Based on a tip from a savvy WattClarity reader, we have a quick look at what turned out to be the lowest-ever (normal) instance of Scheduled Demand on a dispatch target basis in the South Australian region of the NEM.
A detailed look at two specific trading periods in the day (Tuesday 24th July 2018) that saw negative dispatch prices occur at the start of trading periods – hence provided a case study for how existing Semi-Scheduled plant respond (especially in combination with transmission constraints and the Semi-Dispatch Cap).
The multi-region islanding event on Saturday 25th August was a very rare event – perhaps the only one’s that occurred in the history of the NEM. It has generated plenty of questions – and driven our analysis further. We share some more observations here, and keenly await the draft AEMO report.
Following on from Saturday’s islanding event, we use our current interest in AEMO’s 4-second SCADA data to prove a little more…
Both the QNI and the Heywood interconnectors tripped around the same time on Saturday 25th August 2018 (not apparent at this time which one was first, and why), leading to both QLD and SA regions being separately islanded from the rest of the mainland NEM. This also contributed to over 1,000MW of load shedding in NSW and VIC, and presumably some frequency excursions in QLD and SA.
A brief follow on from yesterday’s post, with the advantage of being able to review yesterday’s bids (and rebids) today.
The past week, with wind farm output blowing gangbusters in South Australia (coupled with low demand and System Strength requirements) we seen the “Wind Correlation Penalty” start to bite, with some reactions also beginning to show.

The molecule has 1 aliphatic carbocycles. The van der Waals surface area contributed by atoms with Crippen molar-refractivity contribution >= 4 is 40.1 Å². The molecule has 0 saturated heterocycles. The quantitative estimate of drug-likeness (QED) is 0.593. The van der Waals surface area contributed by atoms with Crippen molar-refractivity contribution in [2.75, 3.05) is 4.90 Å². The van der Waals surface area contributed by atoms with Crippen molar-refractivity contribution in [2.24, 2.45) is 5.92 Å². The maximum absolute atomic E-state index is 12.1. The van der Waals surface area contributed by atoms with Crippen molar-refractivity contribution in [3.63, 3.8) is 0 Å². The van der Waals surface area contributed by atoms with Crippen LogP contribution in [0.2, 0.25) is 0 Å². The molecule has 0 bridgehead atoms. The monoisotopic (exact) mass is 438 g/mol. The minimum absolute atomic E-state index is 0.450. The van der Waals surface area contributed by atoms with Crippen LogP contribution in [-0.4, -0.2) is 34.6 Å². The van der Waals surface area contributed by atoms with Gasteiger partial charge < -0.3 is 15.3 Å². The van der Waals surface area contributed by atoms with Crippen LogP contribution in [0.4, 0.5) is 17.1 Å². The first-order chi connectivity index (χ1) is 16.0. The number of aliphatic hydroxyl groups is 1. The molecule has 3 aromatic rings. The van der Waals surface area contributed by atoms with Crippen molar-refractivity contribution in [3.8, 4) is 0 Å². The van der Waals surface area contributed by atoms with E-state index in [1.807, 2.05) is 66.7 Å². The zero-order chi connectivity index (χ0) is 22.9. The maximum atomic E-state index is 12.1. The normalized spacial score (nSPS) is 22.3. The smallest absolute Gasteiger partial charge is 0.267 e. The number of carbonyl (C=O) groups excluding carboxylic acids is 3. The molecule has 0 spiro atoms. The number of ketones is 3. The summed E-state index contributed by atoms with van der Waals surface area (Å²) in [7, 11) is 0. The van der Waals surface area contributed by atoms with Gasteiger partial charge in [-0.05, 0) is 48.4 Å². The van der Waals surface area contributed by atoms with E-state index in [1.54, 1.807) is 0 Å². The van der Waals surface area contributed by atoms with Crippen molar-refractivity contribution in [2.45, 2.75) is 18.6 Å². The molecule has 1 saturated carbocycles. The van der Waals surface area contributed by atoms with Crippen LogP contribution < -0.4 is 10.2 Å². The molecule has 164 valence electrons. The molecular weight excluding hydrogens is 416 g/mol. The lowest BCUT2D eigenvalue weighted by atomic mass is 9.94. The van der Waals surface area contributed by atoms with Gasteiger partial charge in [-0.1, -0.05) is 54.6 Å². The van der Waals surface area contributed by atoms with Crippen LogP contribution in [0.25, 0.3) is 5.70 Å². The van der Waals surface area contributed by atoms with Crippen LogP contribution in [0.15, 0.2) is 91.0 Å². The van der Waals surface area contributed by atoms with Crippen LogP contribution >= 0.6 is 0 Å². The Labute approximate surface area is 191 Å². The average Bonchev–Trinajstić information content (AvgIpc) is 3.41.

One of our guest authors, Allan O’Neil, takes a closer look at what happened in the South Australian region of the NEM on Monday 9th July 2018
Some brief analysis of today’s price volatility seen in the South Australian region of the NEM
Returning to the theme of analysis of Q2 prices (completed in 2017 and 2016 due to Q2 historically being an uneventful period) we see that prices have backed off from the “off the charts” level of 2017, but are still much higher in all regions than most other regions. In some cases results are second worst in 20 years.
A comment made by TransGrid at the Energy Networks 2018 conference today jolted me to update my (somewhat) outdated paradigm of declining demand.
Yesterday (Thu 24th May) AEMO issued a Low Reserve Condition notice (at LOR2 level) for South Australia next Thursday 31st May. We take a quick look….
This morning over on Twitter, I was pulled into a discussion that had started with respect to volume of wind energy curtailed in South Australia: The genesis of this…
Alerted by our NEMwatch dashboard, I delve into the data and see a scary degree of correlation between the (very low) output of wind farms in south-east South Australia, and (similarly low) output from newer wind farms in northern NSW.
An unexpected network outage in the south-east of South Australia restricts supplies from Victoria at a time of low wind supply in South Australia and results in the dispatch price spiking to $14,200/MWh from 11:30 and oscillating for the afternoon
On a day when high temperatures drove demand in Victoria above 9,000MW (and NEM-wide demand above 30,000MW) we saw some price volatility – with prices in VIC and SA up around $14,000/MWh
A starting list of all the factors I would like to delve into, in order to perform an objective review of what happened last Thursday and Friday in Victoria and South Australia
Some observations about the events across Victoria and South Australia of Thursday 18th and Friday 19th January 2018.
Reserve Trader dispatched
AEMO announces the possibility of dispatching “Reserve Trader” tomorrow to address a forecast tight supply/demand balance.